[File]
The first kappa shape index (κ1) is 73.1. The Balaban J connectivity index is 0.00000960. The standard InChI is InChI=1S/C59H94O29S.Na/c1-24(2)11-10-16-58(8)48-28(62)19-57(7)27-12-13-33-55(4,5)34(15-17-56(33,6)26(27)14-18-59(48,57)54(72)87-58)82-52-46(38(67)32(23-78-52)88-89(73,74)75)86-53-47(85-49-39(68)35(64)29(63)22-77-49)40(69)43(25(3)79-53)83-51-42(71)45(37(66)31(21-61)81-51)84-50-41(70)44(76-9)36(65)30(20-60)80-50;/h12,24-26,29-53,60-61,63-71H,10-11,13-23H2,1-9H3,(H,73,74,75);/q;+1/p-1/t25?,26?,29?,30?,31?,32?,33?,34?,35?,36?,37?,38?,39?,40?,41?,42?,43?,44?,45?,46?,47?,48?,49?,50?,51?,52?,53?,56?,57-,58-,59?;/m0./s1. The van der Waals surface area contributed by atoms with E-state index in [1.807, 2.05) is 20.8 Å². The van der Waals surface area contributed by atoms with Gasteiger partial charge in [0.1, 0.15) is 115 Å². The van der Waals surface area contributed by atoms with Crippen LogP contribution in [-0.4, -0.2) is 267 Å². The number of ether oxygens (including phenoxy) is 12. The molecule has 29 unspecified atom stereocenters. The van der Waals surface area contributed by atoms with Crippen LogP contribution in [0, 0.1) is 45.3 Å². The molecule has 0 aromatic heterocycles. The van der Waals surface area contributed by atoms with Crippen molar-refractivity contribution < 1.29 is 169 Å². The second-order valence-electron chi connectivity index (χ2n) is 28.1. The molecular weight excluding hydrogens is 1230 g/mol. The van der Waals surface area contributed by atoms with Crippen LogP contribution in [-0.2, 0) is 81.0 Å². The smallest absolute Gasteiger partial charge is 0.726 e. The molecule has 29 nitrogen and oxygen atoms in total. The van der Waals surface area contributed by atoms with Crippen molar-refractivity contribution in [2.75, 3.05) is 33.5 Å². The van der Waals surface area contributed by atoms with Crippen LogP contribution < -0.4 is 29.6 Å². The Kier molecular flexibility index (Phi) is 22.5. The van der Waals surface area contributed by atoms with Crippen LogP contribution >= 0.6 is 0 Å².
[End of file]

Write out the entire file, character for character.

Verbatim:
The first kappa shape index (κ1) is 73.1. The Balaban J connectivity index is 0.00000960. The standard InChI is InChI=1S/C59H94O29S.Na/c1-24(2)11-10-16-58(8)48-28(62)19-57(7)27-12-13-33-55(4,5)34(15-17-56(33,6)26(27)14-18-59(48,57)54(72)87-58)82-52-46(38(67)32(23-78-52)88-89(73,74)75)86-53-47(85-49-39(68)35(64)29(63)22-77-49)40(69)43(25(3)79-53)83-51-42(71)45(37(66)31(21-61)81-51)84-50-41(70)44(76-9)36(65)30(20-60)80-50;/h12,24-26,29-53,60-61,63-71H,10-11,13-23H2,1-9H3,(H,73,74,75);/q;+1/p-1/t25?,26?,29?,30?,31?,32?,33?,34?,35?,36?,37?,38?,39?,40?,41?,42?,43?,44?,45?,46?,47?,48?,49?,50?,51?,52?,53?,56?,57-,58-,59?;/m0./s1. The van der Waals surface area contributed by atoms with E-state index in [1.807, 2.05) is 20.8 Å². The van der Waals surface area contributed by atoms with Gasteiger partial charge in [0.1, 0.15) is 115 Å². The van der Waals surface area contributed by atoms with Crippen LogP contribution in [-0.4, -0.2) is 267 Å². The number of ether oxygens (including phenoxy) is 12. The molecule has 29 unspecified atom stereocenters. The van der Waals surface area contributed by atoms with Crippen LogP contribution in [0, 0.1) is 45.3 Å². The molecule has 0 aromatic heterocycles. The van der Waals surface area contributed by atoms with Crippen molar-refractivity contribution < 1.29 is 169 Å². The second-order valence-electron chi connectivity index (χ2n) is 28.1. The molecular weight excluding hydrogens is 1230 g/mol. The van der Waals surface area contributed by atoms with Crippen LogP contribution in [-0.2, 0) is 81.0 Å². The smallest absolute Gasteiger partial charge is 0.726 e. The molecule has 29 nitrogen and oxygen atoms in total. The van der Waals surface area contributed by atoms with Crippen molar-refractivity contribution in [2.75, 3.05) is 33.5 Å². The van der Waals surface area contributed by atoms with Crippen LogP contribution < -0.4 is 29.6 Å². The Kier molecular flexibility index (Phi) is 22.5. The van der Waals surface area contributed by atoms with Crippen LogP contribution >= 0.6 is 0 Å².